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Part Two

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Part Two

Postby JulieA » Sun Sep 29, 2002 1:31 am

How does someone with good non-9-5 income, but who has lost all her savings, and whose credit is not perfect because she was overwhelmed with bills and got behind on her student loan--how does she get an apartment?

I'm in a place that makes me unhappy right now, and I don't want to renew the lease. I would realy like to buy a place, but I have no down payment. I'd be happy just to rent a place in a nice neighborhood otherwise.

What are my choices, a miserable apartment or homelessness?

With the strict selection process now, I'm surprised there are not more homeless people. Why was it so easy to get an apartment 10, 15 years ago?

I have to admit it makes me angry because it makes me feel trapped. What's the solution for me?

The fact of the matter is, I have been renting in New York for a while, and paying my rent on time. Isn't that good enough? I've been in this place for 2 years, and have been a good tenant.

Yet I cringe at the thought of going through the whole application process and having to deal with not being "conventional", and explaining it in detail.

It's like, look I have this pretty high income, it's secure, I've always been a good tenant, and I'm presentable and professional. But like everyone, I'm not perfect. I don't have perfect credit, and I once took a landlord to court 7 years ago because I had a boyfriend who lived with me and he was the one who insisted on it, but it's on MY record.

(He also depleted all my savings, but that's another story).

Any ideas? I'm in the dark here.
JulieA
 
Posts: 22
Joined: Sun Sep 29, 2002 1:01 am
Location: NewYork

Re: Part Two

Postby JulieA » Sun Sep 29, 2002 2:50 pm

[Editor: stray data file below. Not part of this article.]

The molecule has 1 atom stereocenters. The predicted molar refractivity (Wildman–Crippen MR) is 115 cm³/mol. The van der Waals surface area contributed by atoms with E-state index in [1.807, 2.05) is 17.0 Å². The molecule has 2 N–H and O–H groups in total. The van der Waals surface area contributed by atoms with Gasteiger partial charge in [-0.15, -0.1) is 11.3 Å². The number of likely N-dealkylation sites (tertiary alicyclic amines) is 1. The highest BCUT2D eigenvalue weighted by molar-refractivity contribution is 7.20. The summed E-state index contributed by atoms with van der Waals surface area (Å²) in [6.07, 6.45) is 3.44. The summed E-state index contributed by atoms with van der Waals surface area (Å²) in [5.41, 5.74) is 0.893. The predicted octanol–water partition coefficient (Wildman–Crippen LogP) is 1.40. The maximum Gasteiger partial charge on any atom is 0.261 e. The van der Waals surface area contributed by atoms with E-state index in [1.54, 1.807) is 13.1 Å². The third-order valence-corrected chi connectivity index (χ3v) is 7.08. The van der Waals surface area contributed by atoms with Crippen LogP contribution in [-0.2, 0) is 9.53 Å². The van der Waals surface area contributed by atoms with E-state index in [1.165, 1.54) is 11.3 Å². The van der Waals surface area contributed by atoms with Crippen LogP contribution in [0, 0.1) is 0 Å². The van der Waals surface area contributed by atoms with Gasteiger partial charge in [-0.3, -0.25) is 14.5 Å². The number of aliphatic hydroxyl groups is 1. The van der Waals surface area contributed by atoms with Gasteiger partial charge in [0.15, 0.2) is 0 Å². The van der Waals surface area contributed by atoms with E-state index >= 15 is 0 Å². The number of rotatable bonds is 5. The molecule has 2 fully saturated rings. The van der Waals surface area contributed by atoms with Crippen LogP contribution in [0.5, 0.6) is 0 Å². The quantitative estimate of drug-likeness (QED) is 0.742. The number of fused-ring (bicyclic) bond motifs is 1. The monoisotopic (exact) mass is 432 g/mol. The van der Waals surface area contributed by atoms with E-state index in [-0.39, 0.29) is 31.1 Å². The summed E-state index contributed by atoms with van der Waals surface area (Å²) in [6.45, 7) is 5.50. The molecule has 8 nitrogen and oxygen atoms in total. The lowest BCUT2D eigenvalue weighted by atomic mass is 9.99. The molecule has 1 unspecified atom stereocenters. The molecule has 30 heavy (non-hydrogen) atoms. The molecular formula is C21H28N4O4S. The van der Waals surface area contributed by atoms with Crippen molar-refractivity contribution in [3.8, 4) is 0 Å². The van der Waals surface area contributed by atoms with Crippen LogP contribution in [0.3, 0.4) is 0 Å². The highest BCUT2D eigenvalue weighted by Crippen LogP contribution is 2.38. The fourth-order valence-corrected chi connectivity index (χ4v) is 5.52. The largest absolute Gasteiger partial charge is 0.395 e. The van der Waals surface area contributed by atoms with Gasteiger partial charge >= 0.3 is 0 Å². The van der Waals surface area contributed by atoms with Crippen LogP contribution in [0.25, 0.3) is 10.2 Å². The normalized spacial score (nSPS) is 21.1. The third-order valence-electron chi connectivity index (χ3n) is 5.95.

Helloooo, if I've always paid my rent on time, isn't that the most important thing? That's my good credit.

I don't mean to be sarcastic, but DUH! Your history as a good tenant is what counts!
JulieA
 
Posts: 22
Joined: Sun Sep 29, 2002 1:01 am
Location: NewYork

Re: Part Two

Postby JulieA » Sun Sep 29, 2002 7:38 pm

It really comes down to how competitive the market is I suppose.

Yet, wasn't the market competitive in, say, 1985? Back then there was no credit check. The most they did was call your employer to make sure you had a job.

It was eeeasy to get an apartment then. No lengthy paperwork, just one application form on which you put your income, source of income and a reference or two.

So has life become harder instead of easier because of a more competitive marketplace, or...?
JulieA
 
Posts: 22
Joined: Sun Sep 29, 2002 1:01 am
Location: NewYork

Re: Part Two

Postby JulieA » Sun Sep 29, 2002 7:57 pm

<<<but in any case, julie...be honest...if u were a landlord, who would u pick, a person who only had two years of good credit or someone with 7?... >>>

To be honest? I'd look at each prospective tenant as an individual, not as a credit rating. But then we get back to the competitive market. If you have hundreds vying for the same apartment, I can undersatnd then that a landlord has no time to consider the individual.

I had thought things had slowed down in the past year, as prices have gone down. Now my rent is higher then market value, although it wasn't amazingly cheap to begin with.
JulieA
 
Posts: 22
Joined: Sun Sep 29, 2002 1:01 am
Location: NewYork


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